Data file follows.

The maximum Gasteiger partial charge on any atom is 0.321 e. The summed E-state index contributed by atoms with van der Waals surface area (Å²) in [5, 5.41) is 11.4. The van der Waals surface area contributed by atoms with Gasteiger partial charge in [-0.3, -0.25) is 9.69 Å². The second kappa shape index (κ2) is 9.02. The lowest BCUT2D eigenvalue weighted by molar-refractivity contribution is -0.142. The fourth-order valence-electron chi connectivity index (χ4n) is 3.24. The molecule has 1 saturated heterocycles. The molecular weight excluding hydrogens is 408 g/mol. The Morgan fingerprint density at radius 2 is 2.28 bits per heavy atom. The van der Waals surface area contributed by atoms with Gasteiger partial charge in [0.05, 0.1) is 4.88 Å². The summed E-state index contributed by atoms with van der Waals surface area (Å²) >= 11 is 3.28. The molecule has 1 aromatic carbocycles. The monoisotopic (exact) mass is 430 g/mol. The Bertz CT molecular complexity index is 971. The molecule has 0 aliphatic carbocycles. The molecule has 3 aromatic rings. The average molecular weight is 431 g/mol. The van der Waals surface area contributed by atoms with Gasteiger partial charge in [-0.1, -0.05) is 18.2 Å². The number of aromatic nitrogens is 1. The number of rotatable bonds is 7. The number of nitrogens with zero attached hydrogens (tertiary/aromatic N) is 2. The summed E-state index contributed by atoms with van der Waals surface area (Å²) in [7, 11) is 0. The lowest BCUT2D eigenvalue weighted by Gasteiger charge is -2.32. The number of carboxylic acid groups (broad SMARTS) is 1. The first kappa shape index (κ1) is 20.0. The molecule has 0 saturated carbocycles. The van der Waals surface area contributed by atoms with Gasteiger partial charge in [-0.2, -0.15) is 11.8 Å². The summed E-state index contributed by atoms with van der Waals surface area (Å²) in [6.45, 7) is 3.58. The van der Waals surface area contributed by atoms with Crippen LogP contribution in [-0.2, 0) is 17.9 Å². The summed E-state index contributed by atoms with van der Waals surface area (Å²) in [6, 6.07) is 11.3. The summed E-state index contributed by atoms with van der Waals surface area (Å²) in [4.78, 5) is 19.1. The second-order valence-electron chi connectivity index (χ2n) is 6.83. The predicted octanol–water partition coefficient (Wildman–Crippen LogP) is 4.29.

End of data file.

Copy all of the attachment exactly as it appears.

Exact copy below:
The maximum Gasteiger partial charge on any atom is 0.321 e. The summed E-state index contributed by atoms with van der Waals surface area (Å²) in [5, 5.41) is 11.4. The van der Waals surface area contributed by atoms with Gasteiger partial charge in [-0.3, -0.25) is 9.69 Å². The second kappa shape index (κ2) is 9.02. The lowest BCUT2D eigenvalue weighted by molar-refractivity contribution is -0.142. The fourth-order valence-electron chi connectivity index (χ4n) is 3.24. The molecule has 1 saturated heterocycles. The molecular weight excluding hydrogens is 408 g/mol. The Morgan fingerprint density at radius 2 is 2.28 bits per heavy atom. The van der Waals surface area contributed by atoms with Gasteiger partial charge in [0.05, 0.1) is 4.88 Å². The summed E-state index contributed by atoms with van der Waals surface area (Å²) >= 11 is 3.28. The molecule has 1 aromatic carbocycles. The monoisotopic (exact) mass is 430 g/mol. The Bertz CT molecular complexity index is 971. The molecule has 0 aliphatic carbocycles. The molecule has 3 aromatic rings. The average molecular weight is 431 g/mol. The van der Waals surface area contributed by atoms with Gasteiger partial charge in [-0.1, -0.05) is 18.2 Å². The number of aromatic nitrogens is 1. The number of rotatable bonds is 7. The number of nitrogens with zero attached hydrogens (tertiary/aromatic N) is 2. The summed E-state index contributed by atoms with van der Waals surface area (Å²) in [7, 11) is 0. The lowest BCUT2D eigenvalue weighted by Gasteiger charge is -2.32. The number of carboxylic acid groups (broad SMARTS) is 1. The first kappa shape index (κ1) is 20.0. The molecule has 0 saturated carbocycles. The van der Waals surface area contributed by atoms with Gasteiger partial charge in [-0.2, -0.15) is 11.8 Å². The summed E-state index contributed by atoms with van der Waals surface area (Å²) in [6.45, 7) is 3.58. The van der Waals surface area contributed by atoms with Crippen LogP contribution in [-0.2, 0) is 17.9 Å². The summed E-state index contributed by atoms with van der Waals surface area (Å²) in [6, 6.07) is 11.3. The summed E-state index contributed by atoms with van der Waals surface area (Å²) in [4.78, 5) is 19.1. The second-order valence-electron chi connectivity index (χ2n) is 6.83. The predicted octanol–water partition coefficient (Wildman–Crippen LogP) is 4.29.